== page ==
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The Visionaries

In 2010, Cynthia Grayson and Gwendolyn Lawson Townsend vocalized what they saw as a reoccurring happening…whenever a gathering, board, committee, workgroup, meeting was called, those at the table called upon specific persons to “represent the African American community”.  Since these ladies believed in “Nothing About Us, Without Us” they began to brainstorm a variety of African American child welfare providers to gather together and discuss next steps.


Many came to the table but the work was hard and tedious.  Soon a small committed group of dedicated professionsal found themselves meeting diligently, every week, to organize.  This small group of visionaries consisted of:

  • Cynthia and Sam Grayson of Family Connections NW

  • Gwendolyn Lawson Townsend of One Church, One Child of Washington State/UJIMA Community Services

  • Alice Coleman of Coleman Family Services

  • Esther Patrick of Patrick & Associates


In 2011, the Association of African American Service Providers was formed.


As this Association continued to meet and stratigize, it became evident that a broader vehicle was needed.  From this came the vision of a full service Child Placement Agency with Departments dedicated to Family Preservation and Family Reunification and the services which constituted these.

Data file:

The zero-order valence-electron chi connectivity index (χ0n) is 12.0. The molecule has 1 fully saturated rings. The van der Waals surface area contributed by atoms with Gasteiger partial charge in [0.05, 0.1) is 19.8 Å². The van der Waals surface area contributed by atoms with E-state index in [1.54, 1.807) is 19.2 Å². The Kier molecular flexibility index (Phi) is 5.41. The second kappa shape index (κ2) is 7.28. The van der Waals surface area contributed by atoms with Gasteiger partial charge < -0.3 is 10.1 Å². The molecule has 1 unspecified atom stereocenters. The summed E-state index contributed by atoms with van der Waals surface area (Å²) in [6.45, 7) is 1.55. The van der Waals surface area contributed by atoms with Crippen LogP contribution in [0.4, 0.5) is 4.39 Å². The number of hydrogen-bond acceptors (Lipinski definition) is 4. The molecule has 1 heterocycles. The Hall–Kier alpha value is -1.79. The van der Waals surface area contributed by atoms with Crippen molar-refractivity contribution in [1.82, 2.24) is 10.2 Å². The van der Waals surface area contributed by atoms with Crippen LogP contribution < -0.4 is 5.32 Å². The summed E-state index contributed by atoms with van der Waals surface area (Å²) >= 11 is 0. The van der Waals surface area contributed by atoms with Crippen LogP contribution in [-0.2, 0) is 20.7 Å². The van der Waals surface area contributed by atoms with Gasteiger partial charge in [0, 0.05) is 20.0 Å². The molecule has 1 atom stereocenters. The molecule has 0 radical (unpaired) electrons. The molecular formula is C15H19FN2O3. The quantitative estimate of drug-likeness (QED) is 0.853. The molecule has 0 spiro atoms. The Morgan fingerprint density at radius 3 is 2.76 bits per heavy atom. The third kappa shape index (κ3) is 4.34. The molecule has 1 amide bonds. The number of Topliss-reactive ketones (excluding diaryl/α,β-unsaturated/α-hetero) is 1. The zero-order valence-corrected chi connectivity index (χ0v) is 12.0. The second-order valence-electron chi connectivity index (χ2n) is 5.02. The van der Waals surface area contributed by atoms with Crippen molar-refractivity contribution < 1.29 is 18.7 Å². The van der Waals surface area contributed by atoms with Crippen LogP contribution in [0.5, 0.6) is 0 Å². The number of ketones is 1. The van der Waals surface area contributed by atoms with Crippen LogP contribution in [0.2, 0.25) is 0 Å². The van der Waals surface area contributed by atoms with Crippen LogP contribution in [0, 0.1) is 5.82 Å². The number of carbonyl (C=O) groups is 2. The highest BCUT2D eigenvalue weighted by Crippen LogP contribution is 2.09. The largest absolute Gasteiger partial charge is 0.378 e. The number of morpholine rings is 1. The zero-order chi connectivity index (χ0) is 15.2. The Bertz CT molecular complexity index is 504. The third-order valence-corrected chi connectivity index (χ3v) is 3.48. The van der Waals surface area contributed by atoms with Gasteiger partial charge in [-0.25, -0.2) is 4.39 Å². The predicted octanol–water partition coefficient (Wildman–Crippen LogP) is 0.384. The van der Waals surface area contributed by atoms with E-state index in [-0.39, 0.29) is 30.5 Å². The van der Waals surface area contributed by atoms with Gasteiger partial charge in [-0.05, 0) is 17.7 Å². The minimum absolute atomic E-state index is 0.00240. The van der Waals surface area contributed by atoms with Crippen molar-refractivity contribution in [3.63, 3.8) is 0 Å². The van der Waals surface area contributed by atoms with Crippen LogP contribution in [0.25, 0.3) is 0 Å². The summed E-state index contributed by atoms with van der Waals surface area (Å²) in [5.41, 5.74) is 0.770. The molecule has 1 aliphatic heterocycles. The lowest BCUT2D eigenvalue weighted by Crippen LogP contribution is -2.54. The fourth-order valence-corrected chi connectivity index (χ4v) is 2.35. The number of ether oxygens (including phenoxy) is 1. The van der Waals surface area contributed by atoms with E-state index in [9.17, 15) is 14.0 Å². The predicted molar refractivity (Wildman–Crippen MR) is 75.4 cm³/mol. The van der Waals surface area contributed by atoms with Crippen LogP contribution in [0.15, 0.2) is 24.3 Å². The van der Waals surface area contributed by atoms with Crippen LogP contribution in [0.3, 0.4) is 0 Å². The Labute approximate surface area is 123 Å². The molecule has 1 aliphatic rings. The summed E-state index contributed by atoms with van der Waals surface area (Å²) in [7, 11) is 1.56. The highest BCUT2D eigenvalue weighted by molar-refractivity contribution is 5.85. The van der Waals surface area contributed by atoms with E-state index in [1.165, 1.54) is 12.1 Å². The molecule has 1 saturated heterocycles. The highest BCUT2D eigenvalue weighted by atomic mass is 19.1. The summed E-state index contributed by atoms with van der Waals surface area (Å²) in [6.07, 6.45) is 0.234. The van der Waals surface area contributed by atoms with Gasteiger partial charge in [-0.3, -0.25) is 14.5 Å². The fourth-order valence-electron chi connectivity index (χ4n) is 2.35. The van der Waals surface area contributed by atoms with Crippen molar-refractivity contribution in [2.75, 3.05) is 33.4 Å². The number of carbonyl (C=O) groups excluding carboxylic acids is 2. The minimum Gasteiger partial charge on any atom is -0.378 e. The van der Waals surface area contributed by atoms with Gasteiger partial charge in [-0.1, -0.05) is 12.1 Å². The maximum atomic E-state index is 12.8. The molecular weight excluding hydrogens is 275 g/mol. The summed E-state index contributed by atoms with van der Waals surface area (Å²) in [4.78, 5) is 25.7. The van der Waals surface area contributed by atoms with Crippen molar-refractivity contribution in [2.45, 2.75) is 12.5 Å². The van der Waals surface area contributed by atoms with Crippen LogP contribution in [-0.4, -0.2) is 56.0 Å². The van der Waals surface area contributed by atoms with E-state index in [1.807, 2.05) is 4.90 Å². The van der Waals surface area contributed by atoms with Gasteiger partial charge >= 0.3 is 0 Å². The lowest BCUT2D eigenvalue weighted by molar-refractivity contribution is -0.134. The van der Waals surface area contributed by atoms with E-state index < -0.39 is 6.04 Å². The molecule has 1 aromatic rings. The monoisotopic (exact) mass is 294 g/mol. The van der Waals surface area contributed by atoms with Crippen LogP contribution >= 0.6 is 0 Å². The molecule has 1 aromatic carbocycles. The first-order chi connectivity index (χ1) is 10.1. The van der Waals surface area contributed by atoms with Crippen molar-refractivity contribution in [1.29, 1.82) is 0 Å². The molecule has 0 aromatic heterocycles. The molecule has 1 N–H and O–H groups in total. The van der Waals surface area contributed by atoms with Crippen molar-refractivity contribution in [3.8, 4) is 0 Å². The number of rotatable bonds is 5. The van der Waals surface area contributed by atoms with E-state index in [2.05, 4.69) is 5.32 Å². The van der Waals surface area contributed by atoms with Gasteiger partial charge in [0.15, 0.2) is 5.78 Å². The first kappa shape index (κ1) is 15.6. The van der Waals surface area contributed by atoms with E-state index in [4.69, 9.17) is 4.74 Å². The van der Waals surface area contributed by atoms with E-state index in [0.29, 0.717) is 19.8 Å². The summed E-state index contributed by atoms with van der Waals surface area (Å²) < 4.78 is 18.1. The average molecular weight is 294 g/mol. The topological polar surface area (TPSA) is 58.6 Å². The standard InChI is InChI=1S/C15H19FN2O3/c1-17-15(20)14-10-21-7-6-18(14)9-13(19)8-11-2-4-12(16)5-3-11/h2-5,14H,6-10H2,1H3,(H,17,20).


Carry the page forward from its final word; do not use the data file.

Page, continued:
In 2013 this broader vehicle was incorporated as the InterCultural Children & Family Services with the merging of Family Connections NW (Sam and Cynthia Grayson), One Church, One Child of Washington State/UJIMA Community Services (Gwendolyn E. Lawson Townsend), and Coleman Family Services Alce Coleman):

Cynthia & Sam Grayson

**Cynthia Grayson received her Masters Degree from Southern California University in 1978.  She began her carreer as a mental health professional and an adoption worker with the Los Angeles County Department of Adoption.  As a social worker she has expertise in the areas of adopton, child welfaer, and child protective services.


She as over 25 years of educational, administrative, and clinical supervisory experience.  She has provided culturally relevant training and consultation services and cotinues to deveolpe and maitain positive community, educatonal, and institutional relatonships.


Ms. Grayson was the co-founder of Family Connections, NW and now serves as the President of the Bard of Directors and as Executive Director of ICCFS.






** Samuel L Grayson, Chairman and co-founder of Family Connections NW. He began his career as a youth counselor as part of a new concept in counseling specifically targeting the reduction in recividism  among incarcerated youths. The treatment modality was Reality Therapy,  a discipline that taught individuals to learn skills necessary to avoid consequences, take responsibility for their actions, and gain independence and self reliance.


Samuel studied Civil Rights law at the University of California Los Angeles, School of Industrial Relations and served as Title 7, 1964 Civil Rights Act Compliance Investigator under the Office of Federal  Contract Compliance (OFCCP) for Los Angeles, Standardized Metropolitan Statistical Area (SMSA).